"Whenever I hear the term singer-songwriter, I always think of taking a nap," said musician John Mayer. "There are still a lot of them that put me dead to sleep.
"I don't think that I'm a singer-songwriter in the conventional sense. To some people I appear to be. But it's almost like I'm a band. There are bands with lead singers who are as headstrong as I am that aren't a solo act, they're just in a band. I think that's almost the way that I approach the music."
Whatever the performer's method is called, it seems to be working.
Since Rolling Stone picked him as one of the 10 Artists to Watch a few months ago, Mayer has gone from underground, coffeehouse act to buzz-bin persona. A string of sold-out shows (including his stop Monday at The Granada) has established a golden live reputation. And his studio skills have been honed through his Aware/Columbia debut "Room for Squares," which made numerous critical top 10 lists.
"I've not switched over my mode of thinking to accommodate for the fact that everyone believes that I really am selling a lot of records, and I really am selling out shows and I really am an artist that has a video ('No Such Thing') on MTV," Mayer explained.
"I'm just a guy from Fairfield, Conn., who is going through this collecting proof. That way when someone says, 'What are you talking about?' I can go, 'Look, check it out.' It's almost like I don't believe this is actually happening in public."
Despite currently being backed by the Sony machine, Mayer built his initial success through a devoted grass-roots following that embraced his mature, breathy voice and complex compositions. But he seemed to flourish prior to having a foothold in the music industry. To paraphrase a Yogi Berra-ism, Mayer was selling out shows before anybody had ever heard of him.
Perhaps this is why the gregarious singer envisions his core audience as "bright 18-
to 22-year-olds" who aren't as susceptible to the ploys of record labels force-feeding them Nickelback or The Calling.
"My generation understands when they're being sold something," the 24-year-old said. "That's a change from 10 or 15 years ago when advertising was a lot more subversive. People in my crowd have discriminating tastes in things now. They know that I'm not something that was shoved on them; it's something that they came to. The sense that everyone who comes to a show is discovering me Â I hear that all the time Â makes for a much stronger connection."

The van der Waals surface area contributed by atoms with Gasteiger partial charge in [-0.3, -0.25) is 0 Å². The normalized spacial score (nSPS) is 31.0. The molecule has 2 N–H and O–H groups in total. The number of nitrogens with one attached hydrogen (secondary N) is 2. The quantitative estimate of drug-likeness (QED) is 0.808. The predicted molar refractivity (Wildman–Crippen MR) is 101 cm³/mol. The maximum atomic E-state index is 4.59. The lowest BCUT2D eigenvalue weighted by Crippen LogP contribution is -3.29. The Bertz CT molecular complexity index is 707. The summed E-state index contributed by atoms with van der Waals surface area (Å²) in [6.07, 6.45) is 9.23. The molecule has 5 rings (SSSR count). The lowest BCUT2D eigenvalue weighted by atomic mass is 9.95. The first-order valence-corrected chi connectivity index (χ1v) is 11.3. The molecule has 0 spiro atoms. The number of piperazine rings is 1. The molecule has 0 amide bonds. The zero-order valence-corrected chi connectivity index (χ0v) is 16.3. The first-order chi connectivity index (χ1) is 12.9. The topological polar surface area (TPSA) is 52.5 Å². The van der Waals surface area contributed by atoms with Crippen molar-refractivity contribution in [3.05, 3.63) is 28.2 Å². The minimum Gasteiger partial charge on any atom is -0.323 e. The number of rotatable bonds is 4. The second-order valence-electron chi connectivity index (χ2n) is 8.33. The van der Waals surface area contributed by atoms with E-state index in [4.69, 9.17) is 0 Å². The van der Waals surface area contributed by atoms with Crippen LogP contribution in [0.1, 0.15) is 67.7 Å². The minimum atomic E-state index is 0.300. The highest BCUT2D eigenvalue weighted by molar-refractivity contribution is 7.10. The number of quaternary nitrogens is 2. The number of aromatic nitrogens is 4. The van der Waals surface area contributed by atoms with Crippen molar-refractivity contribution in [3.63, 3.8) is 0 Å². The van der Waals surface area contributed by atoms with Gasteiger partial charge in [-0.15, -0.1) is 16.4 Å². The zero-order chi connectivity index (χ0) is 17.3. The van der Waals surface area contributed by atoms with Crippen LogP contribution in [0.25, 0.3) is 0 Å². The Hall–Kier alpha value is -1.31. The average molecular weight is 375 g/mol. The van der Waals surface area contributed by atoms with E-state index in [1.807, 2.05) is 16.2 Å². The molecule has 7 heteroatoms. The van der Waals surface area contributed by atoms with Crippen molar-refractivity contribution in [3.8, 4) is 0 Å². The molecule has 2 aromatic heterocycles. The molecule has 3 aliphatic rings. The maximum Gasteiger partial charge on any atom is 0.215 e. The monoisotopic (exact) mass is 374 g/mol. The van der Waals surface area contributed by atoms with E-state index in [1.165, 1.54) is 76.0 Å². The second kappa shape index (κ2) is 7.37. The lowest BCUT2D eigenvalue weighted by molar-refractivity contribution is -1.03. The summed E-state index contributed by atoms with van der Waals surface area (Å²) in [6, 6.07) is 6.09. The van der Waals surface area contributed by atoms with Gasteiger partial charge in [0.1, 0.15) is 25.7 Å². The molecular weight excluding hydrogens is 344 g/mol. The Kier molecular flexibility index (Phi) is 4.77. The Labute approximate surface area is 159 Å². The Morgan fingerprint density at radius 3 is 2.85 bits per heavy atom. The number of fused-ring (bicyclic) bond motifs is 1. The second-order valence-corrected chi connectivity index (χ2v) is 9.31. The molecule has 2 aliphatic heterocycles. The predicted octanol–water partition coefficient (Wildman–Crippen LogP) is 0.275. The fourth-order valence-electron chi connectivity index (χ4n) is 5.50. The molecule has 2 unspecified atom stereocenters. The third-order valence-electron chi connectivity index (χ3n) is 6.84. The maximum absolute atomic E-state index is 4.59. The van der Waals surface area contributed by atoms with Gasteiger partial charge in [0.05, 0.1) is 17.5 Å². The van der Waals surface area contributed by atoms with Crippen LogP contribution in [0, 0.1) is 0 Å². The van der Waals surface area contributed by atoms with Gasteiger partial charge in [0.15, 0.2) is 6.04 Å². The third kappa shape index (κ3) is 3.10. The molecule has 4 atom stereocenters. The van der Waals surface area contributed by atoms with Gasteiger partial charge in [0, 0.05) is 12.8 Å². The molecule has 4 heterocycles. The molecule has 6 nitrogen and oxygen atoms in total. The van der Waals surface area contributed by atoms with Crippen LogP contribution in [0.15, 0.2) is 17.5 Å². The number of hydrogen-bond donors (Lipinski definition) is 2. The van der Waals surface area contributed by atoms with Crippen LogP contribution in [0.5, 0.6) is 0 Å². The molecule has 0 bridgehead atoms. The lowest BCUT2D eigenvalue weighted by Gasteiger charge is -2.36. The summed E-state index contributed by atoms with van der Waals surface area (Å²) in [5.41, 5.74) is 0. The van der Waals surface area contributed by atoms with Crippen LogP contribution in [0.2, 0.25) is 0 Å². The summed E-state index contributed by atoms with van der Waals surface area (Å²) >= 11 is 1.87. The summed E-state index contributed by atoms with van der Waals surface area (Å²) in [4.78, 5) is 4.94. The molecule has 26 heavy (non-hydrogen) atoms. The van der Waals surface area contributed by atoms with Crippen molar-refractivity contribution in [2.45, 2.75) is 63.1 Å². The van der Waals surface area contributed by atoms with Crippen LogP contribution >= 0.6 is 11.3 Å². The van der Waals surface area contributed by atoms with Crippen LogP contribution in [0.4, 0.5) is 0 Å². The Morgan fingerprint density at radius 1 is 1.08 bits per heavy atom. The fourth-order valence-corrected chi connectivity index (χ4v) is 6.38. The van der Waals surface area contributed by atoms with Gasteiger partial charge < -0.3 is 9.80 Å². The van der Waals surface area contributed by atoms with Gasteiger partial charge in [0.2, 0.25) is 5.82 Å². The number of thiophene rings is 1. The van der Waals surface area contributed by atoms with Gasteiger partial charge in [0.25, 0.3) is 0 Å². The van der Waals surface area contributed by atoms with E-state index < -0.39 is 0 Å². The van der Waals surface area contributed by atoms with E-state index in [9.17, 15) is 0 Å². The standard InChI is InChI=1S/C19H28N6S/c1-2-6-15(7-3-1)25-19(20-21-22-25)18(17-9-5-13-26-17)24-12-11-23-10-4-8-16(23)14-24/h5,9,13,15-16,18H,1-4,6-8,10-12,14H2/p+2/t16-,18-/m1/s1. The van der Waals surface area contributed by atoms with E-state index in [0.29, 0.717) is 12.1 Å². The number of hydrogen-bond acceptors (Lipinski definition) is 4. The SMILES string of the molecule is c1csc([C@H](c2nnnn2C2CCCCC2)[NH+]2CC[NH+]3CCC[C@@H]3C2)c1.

Mastering the craft
Mayer found his own musical connection at an early age. At 13, he took up guitar, aspiring to follow in the fingersteps of blues legend Stevie Ray Vaughan. Eventually, after a semester at Boston's Berklee College of Music, he relocated to Atlanta where he began sharpening his songwriting skills to match his fretboard mastery.
The idea of becoming the next Vaughan became usurped by the need to bring his tunes directly to the public, a la Dave Matthews.
"There was a time where I was at a crossroads between playing guitar and writing songs," he said. "I don't think there's anyone better to listen to than Dave Matthews to really learn how to bridge those things together. In his day he was brilliant Â it's horrible to call 10 years ago someone's day. But his new stuff isn't all that brilliant."
Is being a great guitarist ever a setback when it comes to pop songwriting?
"If there are any setbacks, I've never thought of them," he responded. "I've always approached it as a huge benefit, being able to facilitate any idea in my head. I don't ever hold a guitar and go, 'What am I trying to do? I just can't get it out.' It's almost like if I can think about it, then I can do it Â which is an incredible freedom as a musician. It's almost like magic, like a sixth sense."
Also adding to this auditory magic is his conjuring ability with lyrics. "Room for Squares" (the title is a riff on jazz saxophonist Hank Mobley's recording "No Room for Squares") finds a conversational style that is both self-deprecating and cunningly assured.
On the track "My Stupid Mouth," Mayer keenly recalls uttering the wrong thing during a dinner date: "We bit our lips/She looked out the window/Rolling tiny balls of napkin paper/I played a quick game of chess with the salt and pepper shaker/And I could see clearly/An indelible line was drawn/Between what was good, what just slipped out and what went wrong."
Mayer insists his own stupid mouth is less of a problem than that of the character in his song.
"I can say a lot more now and get away with it because I'm 'me,'" he said. "That's one of the perks of this job is that people are willing to be more receptive to things I say Â more than it was before I started making records and selling a lot of them. So I have less moments of that because people are a lot more willing to give me the benefit of the doubt. Or is it the benefit of the clout?"
The road taken
Next up Mayer is embarking on a two-day excursion to Europe to play a Sony International showcase. ("I'm a very specific packer," he related from his Seattle hotel room before heading out the door. "I need to claim all the stuff that I want to bring with me off the bus in short notice, and I will not have a good time on the trip if I forget one thing.") After that the road-savvy musician returns to the states for another seven weeks of steady gigs.
"Something that happens when you tour a lot is you stop asking so much of every place," Mayer said. "Actually, you stop asking so much of YOURSELF from every place, in terms of being able to absorb it. There's no guilt anymore of not walking around and looking at the sights. You can't. The sights are the hotel, the bus and the stage."
Add a packed house to that list.